Avenue and follow it until A Mountain is directly to your right

Directions: Take I-25 north or south to the University exit (Exit 1) in Las Cruces. Turn east on University Avenue and follow it until A Mountain is directly to your right. Once you reach the north side of the mountain, there are two areas where cars can be parked, the most popular being the second one as you go east.

Location & Information: The Aguirre Spring Campground is located on the east side of Organ Mountains, 21 miles east of Las Cruces in Dona Ana County. Types of Recreation Available: Hiking, camping, horseback riding, picnicking, watchable wildlife. Leashed pets are allowed on trails.
Directions: Take U.S. 70 for 14 miles east of the I-25/U.S. 70 interchange in Las Cruces, then turn south on the Aguirre Spring Road (1.1 miles after San Augustine Pass) for six miles. At mile 4 the road becomes a one-way loop and climbs steeply. Fees: $5 per vehicle and $15 per bus. Camping fees are $7 per campsite. Group sites are $50. Group site reservations are required.

Location & Information: Located on the east side of Las Cruces, hikers can choose to go to the top for a 2.5 mile out and back or complete the 6-mile trail across the pass and end in Aguirre Springs. Directions: From I-25 Exit 1 (University Avenue) in Las Cruces, head northeast on University (which eventually turns into Dripping Springs Road) for 7.7 miles. Turn left onto Baylor Canyon Rd and head north. The Trailhead is 4.8 miles down the road on the right (east) side.
White Sands National Park offers a wide variety of activities for outdoor enthusiasts, including hiking, biking, and driving. The park features several well-marked trails that wind through the striking white sand dunes, ranging from easy nature walks to challenging hikes for more experienced adventurers. Bikers can explore the dunes on designated routes, while drivers can take the eight-mile Dunes Drive scenic route to experience the stunning views from the comfort of your own vehicle.

Embark on a once-in-a-lifetime experience by Sledding down the giant Sand Dunes at White Sands National Park. Visitors can bring their sleds or rent them from the park’s gift shop. The best time to sled is in the early morning or late afternoon when the sand is cool, and the sun is not too hot. Sledding down the smooth, gleaming white slopes is a thrilling and unforgettable experience that is sure to be a highlight of any trip to White Sands National Park.

Horseback riding is a popular way to explore the stunning landscapes of White Sands National Park. Horseback riding trails wind through the dunes, providing breathtaking views of the surrounding mountains and desert flora and fauna. Visitors can bring their own horses by applying for a free permit and providing insurance information prior to entering the park. Horseback riding is a unique and peaceful way to experience the park’s natural beauty and is a great option for families or groups looking for a memorable outdoor adventure.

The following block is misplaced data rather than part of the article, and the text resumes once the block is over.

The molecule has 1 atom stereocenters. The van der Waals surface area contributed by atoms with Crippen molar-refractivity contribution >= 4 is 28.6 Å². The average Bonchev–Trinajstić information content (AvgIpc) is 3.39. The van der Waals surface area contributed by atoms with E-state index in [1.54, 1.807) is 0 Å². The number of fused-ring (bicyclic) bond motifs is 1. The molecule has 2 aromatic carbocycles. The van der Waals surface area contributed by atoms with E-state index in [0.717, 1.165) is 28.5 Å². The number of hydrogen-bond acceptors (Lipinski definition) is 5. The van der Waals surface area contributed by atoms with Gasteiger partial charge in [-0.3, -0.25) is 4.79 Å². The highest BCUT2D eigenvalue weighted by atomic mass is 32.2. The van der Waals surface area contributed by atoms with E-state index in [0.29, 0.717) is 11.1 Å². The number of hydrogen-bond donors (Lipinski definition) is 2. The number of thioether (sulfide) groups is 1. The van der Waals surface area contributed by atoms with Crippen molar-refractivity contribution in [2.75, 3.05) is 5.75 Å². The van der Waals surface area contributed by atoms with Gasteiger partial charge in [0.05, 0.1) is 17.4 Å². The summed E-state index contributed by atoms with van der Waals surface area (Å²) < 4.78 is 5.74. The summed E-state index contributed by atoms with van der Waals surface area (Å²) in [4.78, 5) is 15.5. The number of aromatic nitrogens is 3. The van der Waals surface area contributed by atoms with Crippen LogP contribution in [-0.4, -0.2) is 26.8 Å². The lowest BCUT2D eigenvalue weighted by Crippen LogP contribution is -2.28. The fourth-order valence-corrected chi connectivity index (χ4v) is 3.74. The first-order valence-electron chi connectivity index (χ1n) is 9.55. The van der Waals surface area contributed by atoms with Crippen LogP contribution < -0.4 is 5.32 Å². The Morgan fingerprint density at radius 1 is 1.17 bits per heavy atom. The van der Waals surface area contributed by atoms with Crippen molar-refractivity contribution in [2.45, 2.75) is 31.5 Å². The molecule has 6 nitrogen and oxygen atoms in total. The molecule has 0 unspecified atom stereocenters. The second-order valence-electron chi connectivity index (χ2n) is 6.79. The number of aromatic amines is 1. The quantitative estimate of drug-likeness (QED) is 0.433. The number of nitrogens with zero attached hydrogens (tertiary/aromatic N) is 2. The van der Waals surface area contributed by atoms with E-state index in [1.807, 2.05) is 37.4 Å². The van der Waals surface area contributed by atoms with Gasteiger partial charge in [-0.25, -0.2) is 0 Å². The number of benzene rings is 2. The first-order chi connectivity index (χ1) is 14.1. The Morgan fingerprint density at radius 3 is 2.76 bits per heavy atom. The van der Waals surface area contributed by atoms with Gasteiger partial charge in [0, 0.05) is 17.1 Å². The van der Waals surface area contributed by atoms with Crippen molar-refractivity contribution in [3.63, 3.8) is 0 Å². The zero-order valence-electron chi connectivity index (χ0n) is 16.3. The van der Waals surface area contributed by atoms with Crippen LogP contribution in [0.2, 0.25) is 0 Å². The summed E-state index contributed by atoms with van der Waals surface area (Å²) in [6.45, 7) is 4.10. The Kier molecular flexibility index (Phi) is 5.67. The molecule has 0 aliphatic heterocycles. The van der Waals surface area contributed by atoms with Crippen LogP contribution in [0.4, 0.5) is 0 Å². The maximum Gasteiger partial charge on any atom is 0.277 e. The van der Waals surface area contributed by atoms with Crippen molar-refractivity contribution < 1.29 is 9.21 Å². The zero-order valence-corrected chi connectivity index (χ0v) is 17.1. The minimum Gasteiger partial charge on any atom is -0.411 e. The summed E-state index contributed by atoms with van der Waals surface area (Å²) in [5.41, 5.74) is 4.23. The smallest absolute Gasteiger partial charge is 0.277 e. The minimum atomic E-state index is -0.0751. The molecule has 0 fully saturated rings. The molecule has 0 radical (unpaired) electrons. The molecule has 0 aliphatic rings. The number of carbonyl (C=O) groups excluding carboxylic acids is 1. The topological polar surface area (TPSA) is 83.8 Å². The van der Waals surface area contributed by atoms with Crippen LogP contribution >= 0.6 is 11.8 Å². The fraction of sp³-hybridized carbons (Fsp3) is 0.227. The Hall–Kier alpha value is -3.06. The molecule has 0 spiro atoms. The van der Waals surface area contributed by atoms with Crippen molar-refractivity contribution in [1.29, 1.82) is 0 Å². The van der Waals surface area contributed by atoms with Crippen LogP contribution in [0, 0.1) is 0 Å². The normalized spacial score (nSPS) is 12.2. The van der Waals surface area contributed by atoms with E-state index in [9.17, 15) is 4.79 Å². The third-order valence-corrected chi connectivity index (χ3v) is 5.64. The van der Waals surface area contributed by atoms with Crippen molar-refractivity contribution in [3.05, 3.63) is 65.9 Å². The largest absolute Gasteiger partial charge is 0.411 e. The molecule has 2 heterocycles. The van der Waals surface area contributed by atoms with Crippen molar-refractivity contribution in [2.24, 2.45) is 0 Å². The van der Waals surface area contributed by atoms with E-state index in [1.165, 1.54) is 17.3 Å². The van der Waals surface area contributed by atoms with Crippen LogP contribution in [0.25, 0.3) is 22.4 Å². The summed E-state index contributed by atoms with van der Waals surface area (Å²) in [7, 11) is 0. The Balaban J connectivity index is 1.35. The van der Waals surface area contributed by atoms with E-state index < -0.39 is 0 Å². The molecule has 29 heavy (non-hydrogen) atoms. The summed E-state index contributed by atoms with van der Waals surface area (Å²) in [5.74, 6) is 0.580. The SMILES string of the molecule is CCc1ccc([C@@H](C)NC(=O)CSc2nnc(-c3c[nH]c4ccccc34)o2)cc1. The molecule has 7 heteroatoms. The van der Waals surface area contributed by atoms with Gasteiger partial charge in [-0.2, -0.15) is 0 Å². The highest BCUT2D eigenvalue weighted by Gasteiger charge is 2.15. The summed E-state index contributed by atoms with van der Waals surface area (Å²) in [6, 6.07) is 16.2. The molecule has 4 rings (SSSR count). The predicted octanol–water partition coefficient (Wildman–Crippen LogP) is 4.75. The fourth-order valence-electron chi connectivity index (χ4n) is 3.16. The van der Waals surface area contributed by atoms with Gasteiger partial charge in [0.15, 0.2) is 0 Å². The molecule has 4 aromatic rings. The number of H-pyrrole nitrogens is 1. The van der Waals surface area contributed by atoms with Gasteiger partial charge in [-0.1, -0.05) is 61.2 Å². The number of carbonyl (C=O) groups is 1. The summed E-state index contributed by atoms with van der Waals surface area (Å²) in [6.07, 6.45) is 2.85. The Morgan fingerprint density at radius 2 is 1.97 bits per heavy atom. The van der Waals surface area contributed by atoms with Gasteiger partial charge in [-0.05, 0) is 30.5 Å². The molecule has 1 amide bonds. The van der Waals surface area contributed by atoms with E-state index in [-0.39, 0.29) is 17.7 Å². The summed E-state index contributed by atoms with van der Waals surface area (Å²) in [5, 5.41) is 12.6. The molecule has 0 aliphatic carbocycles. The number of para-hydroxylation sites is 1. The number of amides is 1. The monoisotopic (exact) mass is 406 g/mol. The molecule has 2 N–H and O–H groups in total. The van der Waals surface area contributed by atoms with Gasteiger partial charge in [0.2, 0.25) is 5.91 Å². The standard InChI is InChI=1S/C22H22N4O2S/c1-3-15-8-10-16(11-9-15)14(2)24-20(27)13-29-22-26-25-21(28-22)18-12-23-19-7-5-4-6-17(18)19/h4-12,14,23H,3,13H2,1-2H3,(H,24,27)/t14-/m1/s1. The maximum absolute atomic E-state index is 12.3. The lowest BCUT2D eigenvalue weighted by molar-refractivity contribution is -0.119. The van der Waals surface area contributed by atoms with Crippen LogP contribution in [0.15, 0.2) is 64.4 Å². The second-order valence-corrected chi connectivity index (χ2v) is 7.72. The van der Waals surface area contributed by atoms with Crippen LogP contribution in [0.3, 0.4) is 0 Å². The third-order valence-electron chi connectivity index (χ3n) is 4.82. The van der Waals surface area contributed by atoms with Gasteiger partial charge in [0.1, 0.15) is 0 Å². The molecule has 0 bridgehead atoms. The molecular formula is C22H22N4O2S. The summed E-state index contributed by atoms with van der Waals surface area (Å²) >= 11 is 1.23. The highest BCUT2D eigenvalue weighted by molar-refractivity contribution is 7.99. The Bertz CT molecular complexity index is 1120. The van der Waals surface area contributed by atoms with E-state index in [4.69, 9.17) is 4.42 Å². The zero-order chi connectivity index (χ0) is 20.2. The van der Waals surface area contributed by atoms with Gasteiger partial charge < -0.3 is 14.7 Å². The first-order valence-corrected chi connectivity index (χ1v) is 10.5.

Location & Information: Located about 5 miles north of Las Cruces, it offers a number of hiking trails, 15 miles of mountain biking trails and 7 miles of horseback trails (which are not signed as well as the other trails). The Southern trails are recommended for beginners as they are reasonably lengthy and not as technical as opposed to the Northern trails which are shorter but more technical.

Directions: Take I-25 north to the Doña Ana exit, go east and turn left on Del Rey, turn at the next right (Calle Las Lomas). Turn left on La Reina, then turn right onto Desert Wind. Go east for about 1.4 miles and go through the cattle guard. On a primitive dirt road, go for another 1/2 mile. The trailhead is just past the power line.

Location & Information: Located just 7 miles west of Downtown Las Cruces, Picacho peak has several trails for mountain biking, hiking and equestrian use.

Directions: After approximately 1 mile on Picacho Hills Drive, veer to the left onto Barcelona Ridge Road. Travel approximately 1 mile to Anthem Road and turn right. Follow Anthem Road approximately 1 mile to Loop Road and turn right. Loop Road turns into dirt. Approximately 0.9 mile turn right and follow to the Picacho Mountain Recreation Area.
Location & Information: Slot Canyon is roughly 2.5 mile out and back located about 20 miles north of Las Cruces. Note: a state recreational access permit is required to access this hike.

Location & Information: Located about 47 miles south of Las Cruces in a desert basin between the Potrillo Mountains and the Rio Grande in southern Dona Ana County. A remnant of an ancient volcanic explosion, Kilbourne Hole was designated a National Natural Landmark in 1975.